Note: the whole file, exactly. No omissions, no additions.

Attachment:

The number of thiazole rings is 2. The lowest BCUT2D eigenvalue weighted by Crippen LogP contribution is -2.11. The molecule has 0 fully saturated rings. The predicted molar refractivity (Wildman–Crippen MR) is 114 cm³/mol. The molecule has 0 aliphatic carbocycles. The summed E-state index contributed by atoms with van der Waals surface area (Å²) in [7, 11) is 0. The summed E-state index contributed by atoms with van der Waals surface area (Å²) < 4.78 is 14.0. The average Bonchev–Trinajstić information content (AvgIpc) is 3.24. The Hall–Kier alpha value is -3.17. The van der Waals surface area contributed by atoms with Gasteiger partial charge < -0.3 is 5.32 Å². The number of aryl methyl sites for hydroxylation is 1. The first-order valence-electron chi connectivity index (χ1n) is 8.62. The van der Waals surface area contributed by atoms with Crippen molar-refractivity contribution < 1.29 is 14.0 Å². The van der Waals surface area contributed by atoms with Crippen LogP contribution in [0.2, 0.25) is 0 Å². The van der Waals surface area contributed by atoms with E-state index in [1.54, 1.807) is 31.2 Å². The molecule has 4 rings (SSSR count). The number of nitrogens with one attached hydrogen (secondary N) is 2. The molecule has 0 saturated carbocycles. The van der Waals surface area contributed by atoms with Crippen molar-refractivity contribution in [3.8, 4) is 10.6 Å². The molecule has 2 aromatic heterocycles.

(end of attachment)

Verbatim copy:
The number of thiazole rings is 2. The lowest BCUT2D eigenvalue weighted by Crippen LogP contribution is -2.11. The molecule has 0 fully saturated rings. The predicted molar refractivity (Wildman–Crippen MR) is 114 cm³/mol. The molecule has 0 aliphatic carbocycles. The summed E-state index contributed by atoms with van der Waals surface area (Å²) in [7, 11) is 0. The summed E-state index contributed by atoms with van der Waals surface area (Å²) < 4.78 is 14.0. The average Bonchev–Trinajstić information content (AvgIpc) is 3.24. The Hall–Kier alpha value is -3.17. The van der Waals surface area contributed by atoms with Gasteiger partial charge < -0.3 is 5.32 Å². The number of aryl methyl sites for hydroxylation is 1. The first-order valence-electron chi connectivity index (χ1n) is 8.62. The van der Waals surface area contributed by atoms with Crippen molar-refractivity contribution < 1.29 is 14.0 Å². The van der Waals surface area contributed by atoms with Crippen LogP contribution in [0.2, 0.25) is 0 Å². The van der Waals surface area contributed by atoms with E-state index in [1.54, 1.807) is 31.2 Å². The molecule has 4 rings (SSSR count). The number of nitrogens with one attached hydrogen (secondary N) is 2. The molecule has 0 saturated carbocycles. The van der Waals surface area contributed by atoms with Crippen molar-refractivity contribution in [3.8, 4) is 10.6 Å². The molecule has 2 aromatic heterocycles.